• The manual for Super Mario Bros 2 has the illustrations for Ostro and Birdo reversed.
    • Speaking of SMB2, the respective Super Mario All-Stars manual section claims that the player dies when "all [their] hearts turn white". Definitely a leftover from NES colors. This has more Mario examples.
  • Similar to the above example, the manual for Plok had the pictures for the enemies Shprouts and Gershwin reversed.
  • The manual of Serious Sam 2 lists an item that was Dummied Out from the game.
  • While not outright wrong, the .hack manual gives some ignorant advice: it tells you to take Balmung along for the final bonus boss, along with Elk who demands he be allowed to go. They seem to forget you have access to Helba, a wavemaster, hacker, and downright better character.
  • The manual for Battle Arena Toshinden 2 prints Eiji's special move list twice: once on his own page, and again on Sofia's page. This had the odd habit of moving the move lists of all of the odd-numbered characters back two pages, leaving newcomer Chaos without a list to call his own (his page shows Gaia's moves).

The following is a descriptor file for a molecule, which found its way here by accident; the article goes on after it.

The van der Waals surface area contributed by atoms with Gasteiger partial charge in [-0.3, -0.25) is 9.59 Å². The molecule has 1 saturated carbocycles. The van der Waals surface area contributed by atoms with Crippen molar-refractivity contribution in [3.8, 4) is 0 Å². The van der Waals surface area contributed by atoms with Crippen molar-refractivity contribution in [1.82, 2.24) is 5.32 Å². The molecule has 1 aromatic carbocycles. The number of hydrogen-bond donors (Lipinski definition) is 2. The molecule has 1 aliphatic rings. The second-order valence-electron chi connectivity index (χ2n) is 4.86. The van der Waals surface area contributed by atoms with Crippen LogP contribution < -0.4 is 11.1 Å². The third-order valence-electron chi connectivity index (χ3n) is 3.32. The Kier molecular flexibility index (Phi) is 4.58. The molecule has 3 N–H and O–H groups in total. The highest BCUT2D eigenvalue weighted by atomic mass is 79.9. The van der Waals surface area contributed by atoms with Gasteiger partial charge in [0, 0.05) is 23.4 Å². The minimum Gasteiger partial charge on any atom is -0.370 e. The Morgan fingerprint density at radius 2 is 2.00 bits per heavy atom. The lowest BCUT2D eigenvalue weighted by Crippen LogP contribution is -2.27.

• Dungeons and Dragons in one of editions has "hammer, dwarf thrower."
    • 'Spelljammer got a few mistakes (space tons, Viper ship) copied from one Sourcebook to another.
    • The 3.5 Complete Divine handbook lists Tharizdun's favored weapon as a "check toee." What it means is "Check Temple of Elemental Evil", a note to check the book to figure out what it is then update the section. Until it was clarified, gamers wondered and joked about what a check toee was.